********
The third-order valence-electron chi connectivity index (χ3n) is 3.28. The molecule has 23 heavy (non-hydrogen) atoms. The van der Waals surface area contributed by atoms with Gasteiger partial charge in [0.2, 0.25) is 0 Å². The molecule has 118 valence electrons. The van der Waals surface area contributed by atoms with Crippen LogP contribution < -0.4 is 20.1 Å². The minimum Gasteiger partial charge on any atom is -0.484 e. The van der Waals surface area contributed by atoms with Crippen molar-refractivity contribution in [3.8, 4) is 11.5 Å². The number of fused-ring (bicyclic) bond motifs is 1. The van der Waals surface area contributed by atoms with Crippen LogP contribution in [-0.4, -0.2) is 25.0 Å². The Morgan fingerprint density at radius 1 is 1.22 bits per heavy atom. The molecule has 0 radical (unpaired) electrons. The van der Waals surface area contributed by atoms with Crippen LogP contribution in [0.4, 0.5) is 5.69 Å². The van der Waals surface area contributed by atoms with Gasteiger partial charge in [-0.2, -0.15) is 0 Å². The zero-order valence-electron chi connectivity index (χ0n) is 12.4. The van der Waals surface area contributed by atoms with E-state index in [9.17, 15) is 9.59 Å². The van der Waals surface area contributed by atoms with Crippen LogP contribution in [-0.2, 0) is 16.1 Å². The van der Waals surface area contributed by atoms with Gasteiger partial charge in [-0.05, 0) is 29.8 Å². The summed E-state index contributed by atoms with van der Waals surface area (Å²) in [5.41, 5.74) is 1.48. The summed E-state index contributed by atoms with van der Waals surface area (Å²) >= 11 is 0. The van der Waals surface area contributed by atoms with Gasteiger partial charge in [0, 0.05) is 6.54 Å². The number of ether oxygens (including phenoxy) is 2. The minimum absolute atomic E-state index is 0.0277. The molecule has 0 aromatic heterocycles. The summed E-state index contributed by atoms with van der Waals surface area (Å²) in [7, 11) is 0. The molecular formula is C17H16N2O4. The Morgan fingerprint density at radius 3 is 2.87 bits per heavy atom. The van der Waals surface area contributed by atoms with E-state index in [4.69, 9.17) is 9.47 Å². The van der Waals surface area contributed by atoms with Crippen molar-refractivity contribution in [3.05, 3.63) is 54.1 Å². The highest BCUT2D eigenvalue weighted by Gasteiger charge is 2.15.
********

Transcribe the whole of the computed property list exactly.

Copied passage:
The third-order valence-electron chi connectivity index (χ3n) is 3.28. The molecule has 23 heavy (non-hydrogen) atoms. The van der Waals surface area contributed by atoms with Gasteiger partial charge in [0.2, 0.25) is 0 Å². The molecule has 118 valence electrons. The van der Waals surface area contributed by atoms with Crippen LogP contribution < -0.4 is 20.1 Å². The minimum Gasteiger partial charge on any atom is -0.484 e. The van der Waals surface area contributed by atoms with Crippen molar-refractivity contribution in [3.8, 4) is 11.5 Å². The number of fused-ring (bicyclic) bond motifs is 1. The van der Waals surface area contributed by atoms with Crippen LogP contribution in [-0.4, -0.2) is 25.0 Å². The Morgan fingerprint density at radius 1 is 1.22 bits per heavy atom. The molecule has 0 radical (unpaired) electrons. The van der Waals surface area contributed by atoms with Crippen LogP contribution in [0.4, 0.5) is 5.69 Å². The van der Waals surface area contributed by atoms with Gasteiger partial charge in [-0.2, -0.15) is 0 Å². The zero-order valence-electron chi connectivity index (χ0n) is 12.4. The van der Waals surface area contributed by atoms with E-state index in [9.17, 15) is 9.59 Å². The van der Waals surface area contributed by atoms with Crippen LogP contribution in [-0.2, 0) is 16.1 Å². The van der Waals surface area contributed by atoms with Gasteiger partial charge in [-0.05, 0) is 29.8 Å². The summed E-state index contributed by atoms with van der Waals surface area (Å²) in [5.41, 5.74) is 1.48. The summed E-state index contributed by atoms with van der Waals surface area (Å²) >= 11 is 0. The van der Waals surface area contributed by atoms with Gasteiger partial charge in [0, 0.05) is 6.54 Å². The number of ether oxygens (including phenoxy) is 2. The minimum absolute atomic E-state index is 0.0277. The molecule has 0 aromatic heterocycles. The summed E-state index contributed by atoms with van der Waals surface area (Å²) in [7, 11) is 0. The molecular formula is C17H16N2O4. The Morgan fingerprint density at radius 3 is 2.87 bits per heavy atom. The van der Waals surface area contributed by atoms with E-state index in [4.69, 9.17) is 9.47 Å². The van der Waals surface area contributed by atoms with Crippen molar-refractivity contribution in [3.05, 3.63) is 54.1 Å². The highest BCUT2D eigenvalue weighted by Gasteiger charge is 2.15.